While some of these mysteries may seem a bit obvious when watching the film the fine work done with the animators as well as the film’s voice actors put most problems to rest. It’s usually tough to get used to another voice portraying Batman when Kevin Conroy isn’t voicing Gotham’s champion, but Bruce Greenwood steps up to the plate quite nicely. Greenwood has enough gravitas for the character and is terrific at bringing out the caped crusader’s inner turmoil. Perhaps even tougher are the shoes that John DiMaggio has to fill, as Mark Hamill’s Joker may be the most iconic voice ever to come out of the animated DCU. Thankfully, DiMaggio’s Joker doesn’t try to ape Hamill’s as he’s a heftier and more physical villain in this film than the Joker was on TV, fitting in well with the actor’s deeper voice. To add to that DiMaggio ends up being no slouch when it comes to portraying this level of psychopathic villainy either; it still seems like the Joker but a different take on the character.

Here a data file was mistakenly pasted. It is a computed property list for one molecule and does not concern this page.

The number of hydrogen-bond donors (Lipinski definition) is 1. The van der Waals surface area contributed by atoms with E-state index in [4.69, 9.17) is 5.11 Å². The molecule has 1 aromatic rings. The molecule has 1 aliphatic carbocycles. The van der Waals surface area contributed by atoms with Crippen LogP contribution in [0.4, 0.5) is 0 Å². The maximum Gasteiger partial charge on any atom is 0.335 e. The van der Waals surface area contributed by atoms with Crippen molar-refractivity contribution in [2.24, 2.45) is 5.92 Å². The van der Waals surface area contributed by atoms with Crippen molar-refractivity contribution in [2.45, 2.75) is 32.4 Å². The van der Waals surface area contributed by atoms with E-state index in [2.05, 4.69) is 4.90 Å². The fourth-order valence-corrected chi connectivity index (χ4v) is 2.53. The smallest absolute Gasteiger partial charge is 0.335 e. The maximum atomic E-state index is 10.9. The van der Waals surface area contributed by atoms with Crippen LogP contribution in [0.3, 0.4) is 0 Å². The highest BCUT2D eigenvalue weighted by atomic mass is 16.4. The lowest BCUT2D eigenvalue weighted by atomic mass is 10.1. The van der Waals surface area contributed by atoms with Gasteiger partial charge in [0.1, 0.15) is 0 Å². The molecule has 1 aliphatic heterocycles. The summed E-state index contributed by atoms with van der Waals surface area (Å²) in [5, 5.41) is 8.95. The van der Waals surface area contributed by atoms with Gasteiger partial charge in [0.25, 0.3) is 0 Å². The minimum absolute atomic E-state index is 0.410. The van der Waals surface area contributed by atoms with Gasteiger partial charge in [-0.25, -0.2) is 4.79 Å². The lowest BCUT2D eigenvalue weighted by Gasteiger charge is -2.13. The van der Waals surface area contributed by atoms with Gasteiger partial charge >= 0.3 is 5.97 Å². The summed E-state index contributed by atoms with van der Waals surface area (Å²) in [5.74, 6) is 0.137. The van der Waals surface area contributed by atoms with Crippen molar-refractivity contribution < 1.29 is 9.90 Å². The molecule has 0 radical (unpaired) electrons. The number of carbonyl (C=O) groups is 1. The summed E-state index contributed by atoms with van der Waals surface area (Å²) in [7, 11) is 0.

Perhaps the weakest voice acting done here is with Jensen Ackles (TV’s Supernatural) as the Red Hood himself. While the character comes off well enough overall, especially when action intensifies, Ackles can’t bring enough tragedy to the Hood’s voice to really make a huge impact dramatically. While the film’s final scenes still work due to Greenwood and DiMaggio, Ackles lags behind against the veterans. Fortunately the cast is still bolstered by stellar work from other supporting characters, including Neil Patrick Harris as Nightwing and Jason Isaacs as Ra’s al Ghul. In fact, the movie could have only benefited from more screen time from both of these characters, but we’ll take what we can get.